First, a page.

Quote:
Originally Posted by hellosailor View Post
"IMO you shouldn't have any equipment on your boat you don't fully understand."
Ask the pilot on a 747 if he knows how to change the oil on his engines. Or the brakes. Don't expect so.
And while commercial aircraft have generally gone from 4 engines to 2 because they gain reliability by having fewer redundant systems to fail (catch 22) complexity is not necessarily a problem, if you have reliable systems.

A sextant may be more reliable than a GPS--but drop either one and it is offline.
I totally agree with the self reliance sentiment in Scotty's post but Hello is right. Realistically, both diesel engines and most electronics are beyond the abilities and/or knowledge of most sailors. Basic troubleshooting and maintenance is about as far as any of us will ever get with those systems. How many of us are capable of, or equipped for, rebuilding a high pressure fuel pump? Similarly for the circuitry in a plotter?

That's the reason behind backup systems, alternate systems and careful maintenance.

I'm no gadget freak but I will definitely have a big plotter on my next boat - the first time I used a Ray C80 was an epiphany.

I, myself, personally intend to continue being outspoken and opinionated, intolerant of all fanatics, fools and ignoramuses, deeply suspicious of all those who have "found the answer" and on my bad days, downright rude.
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post #9 of 61 Old 12-17-2012
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Re: Over reliance on electronics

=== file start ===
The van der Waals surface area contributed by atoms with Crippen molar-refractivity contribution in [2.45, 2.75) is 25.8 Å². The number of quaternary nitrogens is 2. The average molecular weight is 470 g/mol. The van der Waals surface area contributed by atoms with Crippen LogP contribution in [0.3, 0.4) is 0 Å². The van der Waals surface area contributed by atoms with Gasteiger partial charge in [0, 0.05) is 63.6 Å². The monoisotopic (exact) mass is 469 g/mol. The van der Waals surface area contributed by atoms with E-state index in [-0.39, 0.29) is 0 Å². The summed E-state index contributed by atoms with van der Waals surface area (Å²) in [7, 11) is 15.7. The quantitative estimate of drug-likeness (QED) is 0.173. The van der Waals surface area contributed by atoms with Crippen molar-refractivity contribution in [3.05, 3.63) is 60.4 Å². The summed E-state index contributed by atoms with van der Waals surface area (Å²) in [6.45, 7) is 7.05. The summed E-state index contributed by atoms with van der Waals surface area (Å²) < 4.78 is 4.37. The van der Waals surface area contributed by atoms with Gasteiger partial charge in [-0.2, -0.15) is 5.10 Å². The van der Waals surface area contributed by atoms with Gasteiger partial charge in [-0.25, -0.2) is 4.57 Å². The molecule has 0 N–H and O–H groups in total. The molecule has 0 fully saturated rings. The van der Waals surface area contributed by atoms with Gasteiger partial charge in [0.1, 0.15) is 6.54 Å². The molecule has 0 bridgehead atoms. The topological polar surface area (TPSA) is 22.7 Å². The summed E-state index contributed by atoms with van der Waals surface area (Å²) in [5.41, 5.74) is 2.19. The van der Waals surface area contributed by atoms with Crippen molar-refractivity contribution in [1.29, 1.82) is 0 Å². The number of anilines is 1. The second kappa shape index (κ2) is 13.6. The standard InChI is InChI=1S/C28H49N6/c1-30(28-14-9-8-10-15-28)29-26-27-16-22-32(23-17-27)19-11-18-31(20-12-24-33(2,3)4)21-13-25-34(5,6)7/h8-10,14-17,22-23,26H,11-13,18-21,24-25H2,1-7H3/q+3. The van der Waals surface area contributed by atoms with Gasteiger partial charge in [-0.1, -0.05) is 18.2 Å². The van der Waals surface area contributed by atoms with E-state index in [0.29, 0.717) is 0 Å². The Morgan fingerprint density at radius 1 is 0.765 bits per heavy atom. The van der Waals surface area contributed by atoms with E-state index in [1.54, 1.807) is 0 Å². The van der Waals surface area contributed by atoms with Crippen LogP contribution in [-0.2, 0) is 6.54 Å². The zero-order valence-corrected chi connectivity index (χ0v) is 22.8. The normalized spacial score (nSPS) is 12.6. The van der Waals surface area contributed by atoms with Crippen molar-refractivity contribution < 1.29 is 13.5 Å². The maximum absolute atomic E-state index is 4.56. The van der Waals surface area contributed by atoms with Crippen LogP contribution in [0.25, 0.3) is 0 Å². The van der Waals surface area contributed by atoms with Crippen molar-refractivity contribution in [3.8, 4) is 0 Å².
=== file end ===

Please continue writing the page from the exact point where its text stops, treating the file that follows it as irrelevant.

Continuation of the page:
If anybody thinks a sextant is "more reliable" than GPS has not HAD to use one.
It takes a considerable amount of practice and talent to get a fairly accurate LOP, especially on a small craft at sea, let alone the several it takes to get a good fix. Once one has mastered the sextant, mother nature and Neptune still have to condescend to allow you to get a "sight". A 4 second error in time can produce a one mile error in navigation, so exact time is critical as well.
On my circumnavigation in the 70's, it was overcast and I could not get a single sight on the sail from New Caledonia and Bundaberg, Oz, until I had already passed through the passage north of Frazer Island. I'd have given anything for any form of electronic navigation, had any existed in those days.
Sailing today with all the electronics I can afford has diminished the value of Rolaid's stock and allows me to sleep more and work much less, especially on passages.
I love my chartplotter and other than the ICW, it has been perfect everywhere I been, but of course, I don't know if will be perfect where I haven't gone yet.
IMO one should concentrate on learning to read the water, the colors, the ripples caused by currents and underwater obstructions and let the sextant die a dignified death. GPS is a gift and a boon to those of us who venture out on the water and redundancy is the key to continuous navigation. And common sense!
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post #10 of 61 Old 12-18-2012
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Re: Over reliance on electronics

My friend with the C80 once crewed a boat from Van. to S.F. in the days before GPS - 12 days and they never got a single sight. They had to dead reckon the entire trip.

The Pardeys described their voyage from Japan to Victoria B.C. - 45 days with only 2 iffy sights through overcast.

I'll take the plotter first as well.
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I, myself, personally intend to continue being outspoken and opinionated, intolerant of all fanatics, fools and ignoramuses, deeply suspicious of all those who have "found the answer" and on my bad days, downright rude.

Last edited by SloopJonB; 06-28-2014 at 09:59 PM.